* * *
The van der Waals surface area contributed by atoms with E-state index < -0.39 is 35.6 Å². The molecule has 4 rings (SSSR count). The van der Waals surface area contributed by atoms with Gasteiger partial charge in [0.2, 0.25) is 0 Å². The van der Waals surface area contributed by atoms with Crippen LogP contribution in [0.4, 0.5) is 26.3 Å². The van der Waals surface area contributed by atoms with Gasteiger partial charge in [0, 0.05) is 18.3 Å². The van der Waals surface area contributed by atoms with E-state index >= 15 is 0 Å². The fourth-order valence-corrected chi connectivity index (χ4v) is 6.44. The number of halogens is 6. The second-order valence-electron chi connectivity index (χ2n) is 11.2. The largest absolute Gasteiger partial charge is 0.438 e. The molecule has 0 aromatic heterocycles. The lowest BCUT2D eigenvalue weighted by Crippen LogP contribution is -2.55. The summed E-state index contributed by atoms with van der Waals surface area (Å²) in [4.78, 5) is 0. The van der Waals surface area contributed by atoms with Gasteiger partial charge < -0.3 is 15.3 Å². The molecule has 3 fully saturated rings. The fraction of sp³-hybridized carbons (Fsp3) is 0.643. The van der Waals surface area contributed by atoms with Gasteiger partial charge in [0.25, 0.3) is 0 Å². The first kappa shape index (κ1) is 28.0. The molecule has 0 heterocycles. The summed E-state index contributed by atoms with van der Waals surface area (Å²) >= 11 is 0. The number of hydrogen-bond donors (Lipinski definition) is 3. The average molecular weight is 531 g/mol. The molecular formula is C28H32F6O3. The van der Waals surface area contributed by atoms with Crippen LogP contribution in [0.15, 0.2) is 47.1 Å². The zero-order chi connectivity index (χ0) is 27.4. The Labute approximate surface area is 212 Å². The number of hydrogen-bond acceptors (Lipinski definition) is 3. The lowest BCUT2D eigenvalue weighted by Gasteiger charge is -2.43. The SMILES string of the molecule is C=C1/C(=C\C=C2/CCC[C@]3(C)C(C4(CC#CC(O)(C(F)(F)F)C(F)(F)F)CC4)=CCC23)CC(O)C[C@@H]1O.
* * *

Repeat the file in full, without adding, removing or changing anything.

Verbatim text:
The van der Waals surface area contributed by atoms with E-state index < -0.39 is 35.6 Å². The molecule has 4 rings (SSSR count). The van der Waals surface area contributed by atoms with Gasteiger partial charge in [0.2, 0.25) is 0 Å². The van der Waals surface area contributed by atoms with Crippen LogP contribution in [0.4, 0.5) is 26.3 Å². The van der Waals surface area contributed by atoms with Gasteiger partial charge in [0, 0.05) is 18.3 Å². The van der Waals surface area contributed by atoms with E-state index >= 15 is 0 Å². The fourth-order valence-corrected chi connectivity index (χ4v) is 6.44. The number of halogens is 6. The second-order valence-electron chi connectivity index (χ2n) is 11.2. The largest absolute Gasteiger partial charge is 0.438 e. The molecule has 0 aromatic heterocycles. The lowest BCUT2D eigenvalue weighted by Crippen LogP contribution is -2.55. The summed E-state index contributed by atoms with van der Waals surface area (Å²) in [4.78, 5) is 0. The van der Waals surface area contributed by atoms with Gasteiger partial charge < -0.3 is 15.3 Å². The molecule has 3 fully saturated rings. The fraction of sp³-hybridized carbons (Fsp3) is 0.643. The van der Waals surface area contributed by atoms with Gasteiger partial charge in [0.25, 0.3) is 0 Å². The first kappa shape index (κ1) is 28.0. The molecule has 0 heterocycles. The summed E-state index contributed by atoms with van der Waals surface area (Å²) >= 11 is 0. The number of hydrogen-bond donors (Lipinski definition) is 3. The average molecular weight is 531 g/mol. The molecular formula is C28H32F6O3. The van der Waals surface area contributed by atoms with Crippen LogP contribution in [0.15, 0.2) is 47.1 Å². The zero-order chi connectivity index (χ0) is 27.4. The Labute approximate surface area is 212 Å². The number of hydrogen-bond acceptors (Lipinski definition) is 3. The lowest BCUT2D eigenvalue weighted by Gasteiger charge is -2.43. The SMILES string of the molecule is C=C1/C(=C\C=C2/CCC[C@]3(C)C(C4(CC#CC(O)(C(F)(F)F)C(F)(F)F)CC4)=CCC23)CC(O)C[C@@H]1O.